NOC – Network Operation Centre
A Network Operations Centre (NOC) is a centralised place where information technology teams can monitor the performance and health of a network on a continuous basis. The NOC is the very first line of protection against network disturbances and outages.
Organisations obtain complete visibility into their networks using a NOC, allowing them to spot abnormalities and then either take measures to avoid problems from occurring or swiftly remedy them as they arise. The NOC oversees technology and facilities (from wires to servers), wireless networks, databases, firewalls, other connected network devices (including Internet of Things devices and smartphones), telephony, dashboards, and reporting, among other things. In addition to tracking customer service calls and help desks ticketing systems, the NOC also integrates with clients' network tools, resulting in a significant contribution to a great customer experience.
A NOC can be created domestically and housed on-premises, frequently within a data centre, or the role can be leased to an external organisation that specialises in network monitoring and infrastructure management. Irrespective of the design, NOC personnel are responsible for identifying problems and making prompt judgments about how to resolve them.
What exactly is the function of a NOC?
The purpose of any Network Operations Centre is to maintain optimal network performance and availability while also ensuring continuous uptime. The NOC is responsible for a wide range of vital activities, including:
- Monitoring the network for problems that necessitate immediate attention, particularly those that originate from beyond the network perimeter.
- Management of servers, networks, and devices, including software installation, upgrades, troubleshooting, and distribution across all devices is included.
- Response to incidents, which may include dealing with power outages and communication line problems.
What are the most important responsibilities in the NOC?
The technicians working in the NOC include engineers, analysts, and operators. The personnel require specialised knowledge and abilities to monitor, manage, and promptly resolve performance issues within the network. That kind of expertise is often beyond the scope of the average information technology specialist. The technicians typically have a large amount of work experience, particularly in the areas of network monitoring and tool development. Many of them also hold advanced credentials in their fields of expertise.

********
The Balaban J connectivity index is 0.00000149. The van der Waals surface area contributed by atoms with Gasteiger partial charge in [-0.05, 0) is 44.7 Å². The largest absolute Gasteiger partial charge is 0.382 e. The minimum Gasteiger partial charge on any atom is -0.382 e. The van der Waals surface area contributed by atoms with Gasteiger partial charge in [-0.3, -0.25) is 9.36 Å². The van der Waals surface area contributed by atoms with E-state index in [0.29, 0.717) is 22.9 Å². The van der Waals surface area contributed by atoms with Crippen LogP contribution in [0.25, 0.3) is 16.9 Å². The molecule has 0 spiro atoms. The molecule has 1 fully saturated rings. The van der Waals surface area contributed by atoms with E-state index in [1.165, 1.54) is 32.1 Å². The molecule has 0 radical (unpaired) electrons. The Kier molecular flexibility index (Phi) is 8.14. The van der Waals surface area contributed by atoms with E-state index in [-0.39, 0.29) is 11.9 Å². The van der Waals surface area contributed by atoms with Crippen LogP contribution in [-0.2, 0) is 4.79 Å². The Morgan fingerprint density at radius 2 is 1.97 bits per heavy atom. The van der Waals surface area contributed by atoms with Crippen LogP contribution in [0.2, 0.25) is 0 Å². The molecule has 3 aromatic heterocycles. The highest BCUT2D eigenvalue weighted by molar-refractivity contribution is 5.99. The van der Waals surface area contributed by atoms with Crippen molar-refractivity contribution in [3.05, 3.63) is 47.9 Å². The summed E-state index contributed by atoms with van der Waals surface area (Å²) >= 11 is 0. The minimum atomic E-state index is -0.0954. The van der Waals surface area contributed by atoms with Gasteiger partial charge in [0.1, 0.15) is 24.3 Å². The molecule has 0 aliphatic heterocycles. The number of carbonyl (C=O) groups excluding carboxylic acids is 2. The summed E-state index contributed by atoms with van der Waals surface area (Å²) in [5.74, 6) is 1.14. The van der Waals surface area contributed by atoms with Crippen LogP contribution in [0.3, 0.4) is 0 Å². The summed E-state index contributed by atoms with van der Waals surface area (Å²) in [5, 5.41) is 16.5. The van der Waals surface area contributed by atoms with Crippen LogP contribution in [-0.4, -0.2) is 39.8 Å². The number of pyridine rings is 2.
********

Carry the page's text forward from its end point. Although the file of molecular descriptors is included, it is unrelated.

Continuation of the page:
Because many smaller firms do not have the resources to dedicate a big team only to network performance, third-party service providers provide managed network services as an alternative to in-house NOC.
What exactly is the distinction between a NOC and a SOC?
An organisation's security health is monitored, detected, and analysed around the clock by a Security Operations Center (SOC). It differs from a NOC because that is concerned with network performance and availability.
Identifying and correcting faults that could degrade network speed and availability is the responsibility of technicians in the NOC. Whereas technicians in the SOC are responsible for identifying cybersecurity threats and responding to incidents. The SOC is also responsible for the security of consumer data as well as the protection of intellectual property.
In contrast to the NOC, which is responsible for dealing with network events that are regular and occur naturally, the SOC is responsible for responding to external attacks that target the company's network.
Is it possible for a NOC to do SOC functions?
It is possible to use a NOC to monitor and fix security vulnerabilities when a separate NOC and SOC are not feasible. NOCs can detect security threats to network performance and respond quickly and effectively. But it's the latter point that matters. Technicians must be alert to potential security concerns and be prepared to deal with them. It's hard to find technicians skilled in both network performance and network security.
Aside from the right balance of skills, a security-focused NOC would need the right tools to solve security issues. An example of such technology is a Security Information and Event Management (SIEM) system, which provides total visibility into all network activity. Data is collected from a wide range of sources on a network and analysed in real-time so there can be acted on the findings. In short, SIEM automates a large chunk of a typical SOC team's work. This increases problem awareness while reducing false positives, allowing a fully staffed NOC to keep a closer eye on things.
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